Samsung SP-A600 Projector Review
The SP-A600 does well in terms of shadow detail. It is in the same class as most of the better sub-$3000 projectors, and does reveal a touch more dark shadow detail, than say the Epson Home Cinema 6500UB, which, while exceptional (for its price) in terms of black levels), comes up a little short on dark shadow detail. While dark shadow detail is pretty good, and slightly better than the Epson, it still isn’t quite as good as some oe of the competition.
In the night train scene (heavily overexposed) from Casino Royale, you can see that that the Samsung (left) is revealing a bit more shadow detail (than the Epson Home Cinema 6500UB) in the trees and bushes above the railroad tracks on the right side. That’s a good thing! On the other hand, you can also see that while the Epson image is at least as bright overall, it is producing much blacker blacks than the Samsung projector. The end result is a far more dramatic and better looking image. While one hates to lose any dark detail, let’s face it, generally the darkest detail is not what your eyes are focused on in a scene. I’d much rather have much better black levels than slightly better shadow detail. (And that, folks, is why the ultra-high contrast projectors are more expensive!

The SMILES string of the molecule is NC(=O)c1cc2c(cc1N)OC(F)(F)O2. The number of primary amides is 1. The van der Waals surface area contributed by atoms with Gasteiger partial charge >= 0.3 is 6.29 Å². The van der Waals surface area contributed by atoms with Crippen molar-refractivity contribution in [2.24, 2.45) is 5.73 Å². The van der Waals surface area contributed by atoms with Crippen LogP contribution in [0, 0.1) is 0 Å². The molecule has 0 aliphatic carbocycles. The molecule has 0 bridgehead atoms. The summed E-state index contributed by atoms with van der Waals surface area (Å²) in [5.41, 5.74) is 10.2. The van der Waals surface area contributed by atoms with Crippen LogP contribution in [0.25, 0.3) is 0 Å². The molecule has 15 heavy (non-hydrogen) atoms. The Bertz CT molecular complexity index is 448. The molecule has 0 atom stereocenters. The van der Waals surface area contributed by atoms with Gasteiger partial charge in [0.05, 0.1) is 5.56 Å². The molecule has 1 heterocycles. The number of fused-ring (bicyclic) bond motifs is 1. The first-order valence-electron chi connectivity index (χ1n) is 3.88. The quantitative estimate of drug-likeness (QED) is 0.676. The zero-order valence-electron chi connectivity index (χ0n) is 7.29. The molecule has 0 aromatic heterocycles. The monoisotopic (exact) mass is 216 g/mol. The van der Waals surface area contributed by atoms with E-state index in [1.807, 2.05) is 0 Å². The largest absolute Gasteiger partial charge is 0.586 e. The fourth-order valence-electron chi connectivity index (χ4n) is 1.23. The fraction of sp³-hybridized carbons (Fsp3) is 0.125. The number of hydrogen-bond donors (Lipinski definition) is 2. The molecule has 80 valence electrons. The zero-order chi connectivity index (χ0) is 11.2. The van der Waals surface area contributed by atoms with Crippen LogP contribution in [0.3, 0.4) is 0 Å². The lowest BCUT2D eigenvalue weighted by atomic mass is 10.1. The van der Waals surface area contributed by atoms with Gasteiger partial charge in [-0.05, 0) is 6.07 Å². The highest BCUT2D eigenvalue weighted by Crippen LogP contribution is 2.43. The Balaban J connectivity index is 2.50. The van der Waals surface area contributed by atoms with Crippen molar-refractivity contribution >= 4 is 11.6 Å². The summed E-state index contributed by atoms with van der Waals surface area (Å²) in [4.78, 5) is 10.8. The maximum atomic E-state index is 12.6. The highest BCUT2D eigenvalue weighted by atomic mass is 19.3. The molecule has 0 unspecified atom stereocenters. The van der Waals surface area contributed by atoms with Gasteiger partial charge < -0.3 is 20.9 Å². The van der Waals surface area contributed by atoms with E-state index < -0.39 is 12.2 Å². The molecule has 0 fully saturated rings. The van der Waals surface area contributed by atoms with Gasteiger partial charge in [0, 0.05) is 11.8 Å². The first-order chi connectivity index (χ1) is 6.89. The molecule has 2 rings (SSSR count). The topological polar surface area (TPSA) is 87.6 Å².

Below our usual sequence of images of Clint Eastwood in a very dark room/scene. Look to the blinds and, in general, the upper right, for shadow detail differences between these many projectors. The first image, of course, is the Samsung SP-A600 projector. It is followed, in order by: Epson Home Cinema 6100, Sanyo PLV-Z700, Sharp XV-Z15000, Optoma HD8200, Sanyo PLV-Z3000, Sony VPL-HW10, BenQ W5000, and Panasonic PT-AE3000
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